Oil Falls as German Manufacturing Output Contracts
Oil dropped as German manufacturing output unexpectedly contracted in March, signaling the euro-zone debt crisis is slowing growth in the region’s biggest economy.
Futures fell 1.1 percent after a purchasing managers’ index for Germany’s manufacturing slipped to 48.9 this month. The median forecast by economists called for a reading of 50.5, according to a Bloomberg survey. The European Central Bank said today it may cut Cypriot banks off from emergency funds after March 25 as the country’s president worked on a new plan to obtain a European bailout.
“The concerns about Europe continue to weigh on the market,” said Mike Wittner, head of oil-market research at Societe Generale SA in New York. “This is a risk-off day across the board. This move has nothing to do with the fundamentals of the oil market.”
Crude oil for May delivery declined $1.05 to settle at $92.45 a barrel on the New York Mercantile Exchange. The April contract expired yesterday at $92.96. The volume of all futures traded was 21 percent below the 100-day average at 3:37 p.m.
Brent oil for May settlement fell $1.25 to end the session at $107.47 a barrel on the London-based ICE Futures Europe exchange. The volume of all futures traded was 7.2 percent lower than the 100-day average.
The European benchmark grade ended the day at a $15.02 premium to West Texas Intermediate crude traded in New York. The gap narrowed to $14.93 on March 19, the lowest level at settlement since July.
“The German PMI data is clearly bearish for the oil market,” said Addison Armstrong, director of market research at Tradition Energy in Stamford, Connecticut. “If the Germans aren’t making things, where’s European demand going to come from? It’s the most important economy on the continent.”
Total euro-area services and manufacturing output slipped more than economists estimated in March. A composite index based on a survey of purchasing managers in both industries fell to 46.5 from 47.9 in February, London-based Markit Economics said today. Economists had forecast a reading of 48.2, according to the median of 23 estimates in a Bloomberg survey.
Cypriot President Nicos Anastasiades is trying to forge an agreement on how to stave off financial collapse. The island country’s government may propose a revamped bank-deposit levy to raise 5.8 billion euros ($7.5 billion) after lawmakers rejected a previous measure, a Cypriot official said.
“We’re going to continue to follow every development of the Cyprus story,” said Michael Lynch, president of Strategic Energy & Economic Research in Winchester, Massachusetts. “Cyprus is an example of what ails the euro zone. Some of the concern seems overdone because the collapse of Cyprus isn’t going to bring Europe’s economy crashing down.”
The country’s central bank declared that banks would stay shut for another two days, effectively barring Cypriots from access to their accounts until March 26, when lenders are scheduled to reopen after a local holiday.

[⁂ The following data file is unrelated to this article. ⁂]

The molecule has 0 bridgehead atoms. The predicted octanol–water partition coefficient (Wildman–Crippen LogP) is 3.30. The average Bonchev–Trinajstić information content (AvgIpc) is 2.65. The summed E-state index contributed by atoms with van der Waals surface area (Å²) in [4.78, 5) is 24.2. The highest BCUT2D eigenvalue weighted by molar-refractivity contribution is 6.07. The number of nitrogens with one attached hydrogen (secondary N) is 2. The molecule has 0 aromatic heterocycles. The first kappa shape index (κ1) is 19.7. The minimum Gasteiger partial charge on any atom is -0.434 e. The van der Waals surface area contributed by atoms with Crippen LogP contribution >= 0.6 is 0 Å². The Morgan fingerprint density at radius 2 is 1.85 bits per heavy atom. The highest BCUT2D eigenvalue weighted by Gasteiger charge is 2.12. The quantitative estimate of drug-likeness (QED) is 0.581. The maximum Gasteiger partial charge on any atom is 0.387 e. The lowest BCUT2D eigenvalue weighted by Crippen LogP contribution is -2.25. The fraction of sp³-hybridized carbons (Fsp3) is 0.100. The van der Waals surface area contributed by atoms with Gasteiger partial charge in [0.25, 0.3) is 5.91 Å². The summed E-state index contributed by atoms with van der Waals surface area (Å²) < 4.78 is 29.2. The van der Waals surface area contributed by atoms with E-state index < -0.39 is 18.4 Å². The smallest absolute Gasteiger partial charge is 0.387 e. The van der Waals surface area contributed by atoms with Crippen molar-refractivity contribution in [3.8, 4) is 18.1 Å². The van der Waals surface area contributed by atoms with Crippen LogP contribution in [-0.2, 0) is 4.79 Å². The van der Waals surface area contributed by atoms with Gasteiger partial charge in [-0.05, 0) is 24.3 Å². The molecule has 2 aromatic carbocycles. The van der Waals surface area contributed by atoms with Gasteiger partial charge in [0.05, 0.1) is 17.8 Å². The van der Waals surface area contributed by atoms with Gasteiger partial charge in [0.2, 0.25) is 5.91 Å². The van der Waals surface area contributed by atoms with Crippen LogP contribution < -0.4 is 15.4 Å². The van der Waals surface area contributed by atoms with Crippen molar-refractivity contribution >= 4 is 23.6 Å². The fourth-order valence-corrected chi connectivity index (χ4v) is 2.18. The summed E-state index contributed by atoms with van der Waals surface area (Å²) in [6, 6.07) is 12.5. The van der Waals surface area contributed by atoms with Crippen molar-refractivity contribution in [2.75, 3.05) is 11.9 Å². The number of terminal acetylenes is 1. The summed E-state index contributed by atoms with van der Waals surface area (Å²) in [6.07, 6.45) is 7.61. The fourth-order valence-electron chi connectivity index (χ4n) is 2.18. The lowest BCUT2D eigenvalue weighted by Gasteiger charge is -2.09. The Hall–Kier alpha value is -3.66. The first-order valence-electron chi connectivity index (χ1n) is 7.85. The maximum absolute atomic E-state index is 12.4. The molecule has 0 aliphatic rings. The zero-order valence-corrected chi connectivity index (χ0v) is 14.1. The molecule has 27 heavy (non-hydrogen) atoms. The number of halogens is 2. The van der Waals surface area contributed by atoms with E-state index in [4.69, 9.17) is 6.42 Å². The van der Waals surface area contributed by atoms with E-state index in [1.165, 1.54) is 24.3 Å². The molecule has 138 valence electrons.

“There’s broad-based concern about Cyprus and the euro- zone as a whole,” said Jason Schenker, president of Prestige Economics LLC, an Austin, Texas-based energy consultant. “They will probably find a solution to the problems on Cyprus but it might not be neat or quick.”
Fewer Americans than forecast filed jobless claims last week. Other reports showed sales of previously owned U.S. homes rose to the highest level in more than three years in February and a gauge of leading economic indicators topped estimates for last month.
The dollar rose as much as 0.4 percent to $1.288 per euro, curbing the appeal of raw materials denominated in the U.S. currency as an investment. The Standard & Poor’s 500 Index dropped 0.6 percent and the Dow Jones Industrial Average slipped 0.4 percent.
Total U.S. fuel demand dropped 0.9 percent to 18.4 million barrels a day in the four weeks ended March 15, an Energy Information Administration report showed yesterday. Gasoline consumption fell 0.3 percent over the period to 8.48 million barrels a day.
“There is growing evidence that the U.S. economy is improving,” Lynch said. “The market is still stuck in a range and won’t rise much higher until we see evidence that the U.S. economic upturn is having an impact on demand.”
U.S. crude supplies dropped by 1.31 million barrels to 382.7 million last week, the first decline in two months, the EIA report showed. Crude production fell 9,000 barrels a day to 7.15 million in the seven days ended March 15. Output reached 7.16 million barrels a day in the week ended March 8, the highest level since July 1992.
Implied volatility for at-the-money WTI crude options expiring in May was at 18.3 percent, an increase from 17.99 percent yesterday. The figures have slipped from 24.7 percent on Feb. 21.
Electronic trading volume on the Nymex was 372,840 contracts as of 3:37 p.m. It totaled 450,878 contracts yesterday, 17 percent below the three-month average. Open interest was 1.64 million contracts.
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